In three cases the NJ Supreme Court has allowed the state to call a witness who ‘reviewed’ lab results and prepared reports in criminal cases such as a supervisor of the actual lab technician who did the work was an adequate witness to be called at the time of trial. In Michaels, Roach and Williams the court found no 6th Amendment confrontational problems when the actual lab tech was not called. Specifically the court stated,“We conclude that a defendant’s federal and state confrontation rights are satisfied so long as the testifying witness is qualified to perform, and did in fact perform, an independent review of testing data and processes, rather than merely read from or vouch for another analyst’s report or conclusions,”
A majority of the court said requiring every analyst who was involved in the testing to be available for questioning by the defense was not required by the Sixth Amendment’s confrontation clause and that doing so would create “practical drawbacks that range from moderate to severe.” The court said it was acceptable for someone such as a laboratory supervisor who has reviewed the analysts’ findings to testify as to their reliability. “We believe that a truly independent reviewer or supervisor of testing results can testify to those results and to his or her conclusions about those results, without violating a defendant’s confrontation rights,” Justice Jaynee LaVecchia said in State v. Michaels, one of three cases involving the issue released on the same day.
Expert Testimony and the Confrontation Clause
“Our evidence case law has focused on whether the witness is knowledgeable about the particular information used in forming the opinion to which he or she is testifying and has a means to verify the underlying information even if he or she was not the primary creator of the data,” LaVecchia said. LaVecchia said while the court would normally rely on guidance from the U.S. Supreme Court, its rulings involving expert testimony and the confrontation clause have been mixed and offer no concrete guidance.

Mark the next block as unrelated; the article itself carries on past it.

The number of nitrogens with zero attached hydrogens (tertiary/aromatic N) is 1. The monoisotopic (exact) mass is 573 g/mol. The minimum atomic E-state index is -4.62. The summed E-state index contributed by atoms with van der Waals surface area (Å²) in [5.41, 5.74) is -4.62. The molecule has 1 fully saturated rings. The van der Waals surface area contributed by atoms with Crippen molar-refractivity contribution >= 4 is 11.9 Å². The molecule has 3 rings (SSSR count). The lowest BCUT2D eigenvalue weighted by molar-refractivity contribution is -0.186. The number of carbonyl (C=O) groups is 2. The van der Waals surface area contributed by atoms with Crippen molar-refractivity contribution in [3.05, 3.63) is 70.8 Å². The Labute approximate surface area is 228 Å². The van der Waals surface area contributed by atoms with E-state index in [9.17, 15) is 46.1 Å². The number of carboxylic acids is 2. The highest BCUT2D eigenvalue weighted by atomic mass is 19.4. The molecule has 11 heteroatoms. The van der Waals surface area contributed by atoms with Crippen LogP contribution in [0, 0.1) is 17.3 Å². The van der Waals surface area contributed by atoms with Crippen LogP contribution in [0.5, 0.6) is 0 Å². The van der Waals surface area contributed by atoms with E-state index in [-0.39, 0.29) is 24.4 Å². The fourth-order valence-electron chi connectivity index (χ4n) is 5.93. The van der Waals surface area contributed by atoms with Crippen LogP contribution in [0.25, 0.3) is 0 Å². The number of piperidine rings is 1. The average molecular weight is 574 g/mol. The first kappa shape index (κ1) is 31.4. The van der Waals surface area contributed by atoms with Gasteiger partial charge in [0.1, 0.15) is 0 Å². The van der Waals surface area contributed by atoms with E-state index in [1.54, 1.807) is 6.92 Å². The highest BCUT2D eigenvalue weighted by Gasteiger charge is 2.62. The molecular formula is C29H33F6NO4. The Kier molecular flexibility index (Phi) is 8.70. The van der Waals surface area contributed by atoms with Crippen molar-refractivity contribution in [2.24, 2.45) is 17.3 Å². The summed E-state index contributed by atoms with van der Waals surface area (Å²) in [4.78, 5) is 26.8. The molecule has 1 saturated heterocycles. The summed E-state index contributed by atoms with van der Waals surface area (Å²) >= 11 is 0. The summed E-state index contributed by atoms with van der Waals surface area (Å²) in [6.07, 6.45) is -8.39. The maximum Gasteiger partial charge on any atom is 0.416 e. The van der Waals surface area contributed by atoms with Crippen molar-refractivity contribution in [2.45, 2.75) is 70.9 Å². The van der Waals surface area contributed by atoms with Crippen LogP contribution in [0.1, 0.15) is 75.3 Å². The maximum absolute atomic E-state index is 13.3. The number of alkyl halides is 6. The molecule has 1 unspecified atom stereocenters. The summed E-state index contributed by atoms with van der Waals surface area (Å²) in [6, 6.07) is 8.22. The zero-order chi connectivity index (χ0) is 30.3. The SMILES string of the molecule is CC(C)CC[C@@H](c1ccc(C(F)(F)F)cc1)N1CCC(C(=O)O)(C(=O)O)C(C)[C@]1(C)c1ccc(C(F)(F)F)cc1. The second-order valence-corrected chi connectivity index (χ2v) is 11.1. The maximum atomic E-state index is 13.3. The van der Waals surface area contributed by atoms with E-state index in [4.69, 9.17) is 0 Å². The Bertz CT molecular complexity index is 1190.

“We are pleased that the New Jersey Supreme Court approved of our longstanding practice of allowing experts to rely on scientific data produced by nontestifying analysts, so long as the testifying experts conduct their own independent analysis of the data in reaching their expert conclusions,” said Deputy Attorney General Frank Muroski, who argued on the state’s behalf in two of the cases.
The other cases decided Wednesday were State v. Roach and State v. Williams.
According to the opinion in Michaels, Julie Michaels is serving an 18-year sentence for causing a two-car accident March 3, 2008, in Hardyston Township, N.J., that killed one youth, 16-year-old Dylan Vecchiarelli, and injured the other driver, 20-year-old Danilo Diaz. She argued that her conviction should be overturned because she was not allowed to cross-examine the analyst who determined that she had cocaine and Xanax in her bloodstream.
According to the opinion in Roach, Reginald Roach is serving a 40-year sentence for the Nov. 5, 2005, rape and robbery of a 64-year-old North Brunswick, N.J., neighbor. He challenged his conviction on the grounds that he was not allowed to cross-examine the State Police forensic scientist who prepared a DNA report linking him to the crime.
In Williams, Bryden Williams is serving a 50-year sentence for the Sept. 3, 2006, murder of a Plainfield, N.J., man, Joel Whitley. He based his appeal on the grounds that he was not allowed to question the medical examiner who performed the autopsy.
“Today, the majority pronounces that the accused has no constitutional right to confront the scientist or analyst who actually performs the test,” Albin said. “Curtailing confrontation rights is not the answer to the uncertainty in federal jurisprudence. …The majority may be charting a course that will collide with the next United States Supreme Court case construing the confrontation clause.”
LaVecchia said the U.S. Supreme Court has, in recent years, ruled in three confrontation clause cases— Melendez-Diaz v. Massachusetts in 2009, as well as Bullcoming v. New Mexico and Williams v. Illinois, in 2011 and 2012, respectively.
In Melendez-Diaz and Bullcoming, the court said lab test results were testimonial and that the use of “surrogate” witnesses was improper. In Williams, however, the court said a DNA profile could be admitted even though the analyst who prepared it did not testify.